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Catalyzing worker co-ops & the solidarity economy

Municipal Policy and Economic Democracy

Lessons and Questions For New York City

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Repost
April 18, 2019
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New York, like cities around the country, is grappling with a new era of economic challenges marked by escalating housing costs, persistent inequities of wealth and opportunity, rapid technological change, and the effects of climate change. These challenges are prompting fresh interest in “inclusively owned” institutions that can help democratize wealth and wealth generation, such as housing and consumer cooperatives; worker cooperatives and other means of employee ownership and participation; credit unions; community land trusts, among others. The challenges also are prompting interest in new (or dusted off) ways of conducting economic development, workforce development, public investment, and civic engagement. This panel of NYC staffers, a community leader, and researchers will explore the current and potential policy ecosystem in New York City in these arenas as a means of meeting the challenges of the day and to lay the foundation for equity and prosperity in the future. The panel will include a preliminary report on research being conducted by the New York City Department of Consumer and Worker Protection Office of Financial Empowerment (OFE), which aims to expand asset building opportunities for New Yorkers with low and moderate incomes. OFE has been building case studies and surveying how cities and regions in the United States, Spain, South Korea, and other parts of the world are building policies and programs that work together to create cohesive ecosystems promoting “inclusively owned” institutions and democratic strategies of wealth building.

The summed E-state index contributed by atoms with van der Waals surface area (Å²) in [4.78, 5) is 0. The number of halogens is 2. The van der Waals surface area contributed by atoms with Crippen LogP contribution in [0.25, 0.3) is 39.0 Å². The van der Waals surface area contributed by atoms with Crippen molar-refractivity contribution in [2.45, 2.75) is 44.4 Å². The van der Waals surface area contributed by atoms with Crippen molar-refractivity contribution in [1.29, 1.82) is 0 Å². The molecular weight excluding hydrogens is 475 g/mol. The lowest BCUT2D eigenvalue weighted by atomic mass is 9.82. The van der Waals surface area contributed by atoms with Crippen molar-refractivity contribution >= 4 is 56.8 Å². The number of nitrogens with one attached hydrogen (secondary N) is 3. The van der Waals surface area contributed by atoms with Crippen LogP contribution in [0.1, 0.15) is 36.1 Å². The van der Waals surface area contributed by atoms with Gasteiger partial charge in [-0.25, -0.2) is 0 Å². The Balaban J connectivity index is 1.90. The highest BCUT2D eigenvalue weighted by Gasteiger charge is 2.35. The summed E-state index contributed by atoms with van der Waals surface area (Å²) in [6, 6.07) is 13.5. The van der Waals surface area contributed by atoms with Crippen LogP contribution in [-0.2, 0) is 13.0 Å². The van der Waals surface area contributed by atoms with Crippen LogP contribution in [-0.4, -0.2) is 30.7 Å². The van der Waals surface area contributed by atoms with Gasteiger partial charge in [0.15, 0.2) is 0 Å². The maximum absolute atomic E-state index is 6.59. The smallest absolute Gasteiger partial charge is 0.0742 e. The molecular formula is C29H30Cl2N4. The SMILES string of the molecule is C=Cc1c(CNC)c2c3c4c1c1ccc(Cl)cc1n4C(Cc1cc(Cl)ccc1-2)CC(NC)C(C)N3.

Senior staff from the office of the Deputy Mayor for Strategic Policy Initiatives will contextualize this report within the Deputy Mayor’s expansive vision for how the City can use its range of tools and influence to democratize flows of wealth throughout the New York City economy.The codirector of the New Economy Project, which has taken the lead in promoting a public bank and community land trusts in the city, will explore the power of those strategies and other public policy to take on economic challenges. Panelists will consider what parts of an inclusive ownership policy ecosystem currently exist in New York City; the role government and government agencies might play in building broader cooperative and “inclusive ownership”; how communities and stakeholders should be engaged in the process of building out these policies; and barriers to these approaches.

Abby Scher - Member - Research | Action Cooperative

Zayne Abdessalam - Director of Policy & Research, Office of Financial Empowerment - NYC Department of Consumer and Worker Protection

Christine Curella - Deputy Director, Business Development & New Economy Initiatives - Office of the Deputy Mayor for Strategic Policy Initiatives

Deyanira Del Rio - Co-Director - New Economy Project

Jessica Gordon-Nembhard - Professor, Community Justice & Social Economic Development in Department of Africana Studies - CUNY John Jay College

 

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